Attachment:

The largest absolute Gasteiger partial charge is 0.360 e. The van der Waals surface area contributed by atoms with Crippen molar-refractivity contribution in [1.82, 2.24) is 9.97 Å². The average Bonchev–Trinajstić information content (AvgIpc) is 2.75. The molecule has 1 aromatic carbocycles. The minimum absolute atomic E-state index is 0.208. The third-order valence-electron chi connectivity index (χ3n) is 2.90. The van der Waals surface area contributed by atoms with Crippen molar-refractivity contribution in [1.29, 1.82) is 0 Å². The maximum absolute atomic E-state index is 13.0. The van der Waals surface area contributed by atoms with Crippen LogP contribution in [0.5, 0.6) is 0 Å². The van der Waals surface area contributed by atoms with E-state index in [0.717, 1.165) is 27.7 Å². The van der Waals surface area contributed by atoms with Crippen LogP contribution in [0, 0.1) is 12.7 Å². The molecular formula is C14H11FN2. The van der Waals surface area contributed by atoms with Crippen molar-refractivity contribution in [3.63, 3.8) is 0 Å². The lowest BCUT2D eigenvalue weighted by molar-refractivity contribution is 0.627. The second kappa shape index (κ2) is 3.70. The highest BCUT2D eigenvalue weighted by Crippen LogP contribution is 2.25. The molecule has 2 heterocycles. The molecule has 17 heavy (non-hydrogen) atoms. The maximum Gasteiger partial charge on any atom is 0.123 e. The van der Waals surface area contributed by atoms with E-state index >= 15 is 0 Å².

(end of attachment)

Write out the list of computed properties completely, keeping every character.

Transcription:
The largest absolute Gasteiger partial charge is 0.360 e. The van der Waals surface area contributed by atoms with Crippen molar-refractivity contribution in [1.82, 2.24) is 9.97 Å². The average Bonchev–Trinajstić information content (AvgIpc) is 2.75. The molecule has 1 aromatic carbocycles. The minimum absolute atomic E-state index is 0.208. The third-order valence-electron chi connectivity index (χ3n) is 2.90. The van der Waals surface area contributed by atoms with Crippen molar-refractivity contribution in [1.29, 1.82) is 0 Å². The maximum absolute atomic E-state index is 13.0. The van der Waals surface area contributed by atoms with Crippen LogP contribution in [0.5, 0.6) is 0 Å². The van der Waals surface area contributed by atoms with E-state index in [0.717, 1.165) is 27.7 Å². The van der Waals surface area contributed by atoms with Crippen LogP contribution in [0, 0.1) is 12.7 Å². The molecular formula is C14H11FN2. The van der Waals surface area contributed by atoms with Crippen molar-refractivity contribution in [3.63, 3.8) is 0 Å². The lowest BCUT2D eigenvalue weighted by molar-refractivity contribution is 0.627. The second kappa shape index (κ2) is 3.70. The highest BCUT2D eigenvalue weighted by Crippen LogP contribution is 2.25. The molecule has 2 heterocycles. The molecule has 17 heavy (non-hydrogen) atoms. The maximum Gasteiger partial charge on any atom is 0.123 e. The van der Waals surface area contributed by atoms with E-state index >= 15 is 0 Å².